Have a look at this interesting article, by Samantha Shapiro at Slate, about the decline of conservative Judaism. She writes:
Since 1886, the Jewish Theological Seminary has sought to negotiate a middle ground between Orthodox Judaism, which (to vastly oversimplify) teaches that the Torah and Rabbinic law were authored by God, and Reform Judaism, which sees obedience of Jewish law, or Halakha, as a choice, not a divine mandate. Conservative Judaism, which began as a congregational movement in 1913, attempts to bridge the gap–to affirm the divinity of ancient Jewish law but also to allow changes to accommodate modern circumstances. “Tradition and change” is a movement motto.
I think this leaves something important out of the equation. Conservative Judaism was born in part out of the practical reality that most American communities can only support one synagogue. That is why a compromise between Orthodox and Reform Judaism was necessary in the first place. If all Jews were going to worship together in one place, there had to be enough adherence to law and tradition to satisfy the Orthodox, but not in so dogmatic a fashion that the Reform are driven away.
Incidentally, the whole idea of a practical compromise is something that distinguishes Judaism from Christianity. Christianity is centered around doctrine. If you disagree with the church on certain key points then you are simply not a member in good standing of that church. Judaism, by contrast, is not centered around doctrine. It is centered around law. The differing viewpoints of Reform and Orthodox Jews represent mere disagreements about how the law is to be applied in day-to-day life, not heresies to be opposed at all costs. But Reform Jews are not one whit less Jewish than Orthodox Jews.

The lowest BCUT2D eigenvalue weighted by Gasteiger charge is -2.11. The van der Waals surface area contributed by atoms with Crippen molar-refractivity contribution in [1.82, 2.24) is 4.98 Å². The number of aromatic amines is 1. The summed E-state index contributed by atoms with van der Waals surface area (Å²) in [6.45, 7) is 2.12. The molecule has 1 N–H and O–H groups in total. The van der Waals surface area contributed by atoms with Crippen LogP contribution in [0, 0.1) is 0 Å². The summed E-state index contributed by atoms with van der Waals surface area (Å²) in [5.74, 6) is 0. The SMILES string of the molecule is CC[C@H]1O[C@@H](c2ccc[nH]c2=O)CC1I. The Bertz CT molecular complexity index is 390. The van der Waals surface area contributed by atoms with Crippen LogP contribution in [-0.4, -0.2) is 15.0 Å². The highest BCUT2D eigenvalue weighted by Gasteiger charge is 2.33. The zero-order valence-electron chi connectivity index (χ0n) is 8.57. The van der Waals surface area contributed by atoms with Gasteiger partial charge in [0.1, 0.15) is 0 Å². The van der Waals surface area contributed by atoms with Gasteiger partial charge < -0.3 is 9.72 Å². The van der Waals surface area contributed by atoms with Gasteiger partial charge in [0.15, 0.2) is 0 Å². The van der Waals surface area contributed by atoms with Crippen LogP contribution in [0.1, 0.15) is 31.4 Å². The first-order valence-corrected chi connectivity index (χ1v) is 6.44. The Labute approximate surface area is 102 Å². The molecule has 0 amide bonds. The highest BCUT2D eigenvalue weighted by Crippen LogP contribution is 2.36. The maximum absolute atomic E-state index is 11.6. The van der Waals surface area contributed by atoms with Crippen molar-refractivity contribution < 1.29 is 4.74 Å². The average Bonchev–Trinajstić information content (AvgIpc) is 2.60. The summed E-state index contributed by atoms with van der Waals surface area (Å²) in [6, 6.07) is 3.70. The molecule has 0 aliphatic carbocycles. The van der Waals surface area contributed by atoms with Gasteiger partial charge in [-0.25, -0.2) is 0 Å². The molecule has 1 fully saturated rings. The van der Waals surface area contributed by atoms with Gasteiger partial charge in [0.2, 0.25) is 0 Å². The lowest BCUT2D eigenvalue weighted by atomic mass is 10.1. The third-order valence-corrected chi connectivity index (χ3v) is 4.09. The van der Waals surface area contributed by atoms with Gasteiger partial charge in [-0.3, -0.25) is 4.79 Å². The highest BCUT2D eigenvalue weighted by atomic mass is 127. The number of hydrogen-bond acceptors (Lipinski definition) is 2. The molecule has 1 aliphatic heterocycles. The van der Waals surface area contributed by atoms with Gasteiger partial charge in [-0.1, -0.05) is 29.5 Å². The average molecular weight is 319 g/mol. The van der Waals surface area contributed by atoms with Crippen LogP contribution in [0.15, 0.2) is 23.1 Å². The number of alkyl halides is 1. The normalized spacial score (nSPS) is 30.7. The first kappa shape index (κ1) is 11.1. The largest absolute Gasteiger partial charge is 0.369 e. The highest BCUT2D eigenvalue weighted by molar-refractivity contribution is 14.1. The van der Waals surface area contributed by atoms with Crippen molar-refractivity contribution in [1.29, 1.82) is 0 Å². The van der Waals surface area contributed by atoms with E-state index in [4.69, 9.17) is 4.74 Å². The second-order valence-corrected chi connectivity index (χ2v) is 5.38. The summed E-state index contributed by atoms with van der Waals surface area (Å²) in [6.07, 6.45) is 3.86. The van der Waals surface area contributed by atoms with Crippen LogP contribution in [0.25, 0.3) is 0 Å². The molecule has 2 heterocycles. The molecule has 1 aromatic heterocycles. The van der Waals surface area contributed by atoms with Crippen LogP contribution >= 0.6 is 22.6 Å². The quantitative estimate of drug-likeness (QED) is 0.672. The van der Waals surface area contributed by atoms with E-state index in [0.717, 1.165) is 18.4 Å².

Schorsch argued that today, that sort of learning has fallen out of favor because students crave a “quick spiritual fix.” I think the problem is more complicated. For starters, the JTS never figured out a way to generate the kind of passion that is evident at most Orthodox yeshivas. The logical extension of Conservative Judaism’s academic scholarship is that to obey Halakha just because “God says so” is intellectually dishonest. But if that’s the case, then why not throw over religious law, like Reform Jews do? The middle-ground movement has come up with no satisfactory answer. It makes do with guilt and a sort of schmaltzy ode to tradition a la Fiddler on the Roof.
It is in the nature of compromise positions that they do not inspire much passion. And since Conservative Judaism was born out of a practical need to unite small Jewish communities containing very disparate viewpoints, it’s not surprising that it has had difficulty finding firm theological footing.
What it comes down to is that unless you live in an area with a large Jewish community, it is very difficult t live in strict accordance with what the Torah seems to require. For most people it is not an option to live within walking distance of the synagogue. And maintaining a stricly kosher home is next to impossible if you live, say, in central Kansas. This demands certain compromises.
Anyway, I recommend the entire article.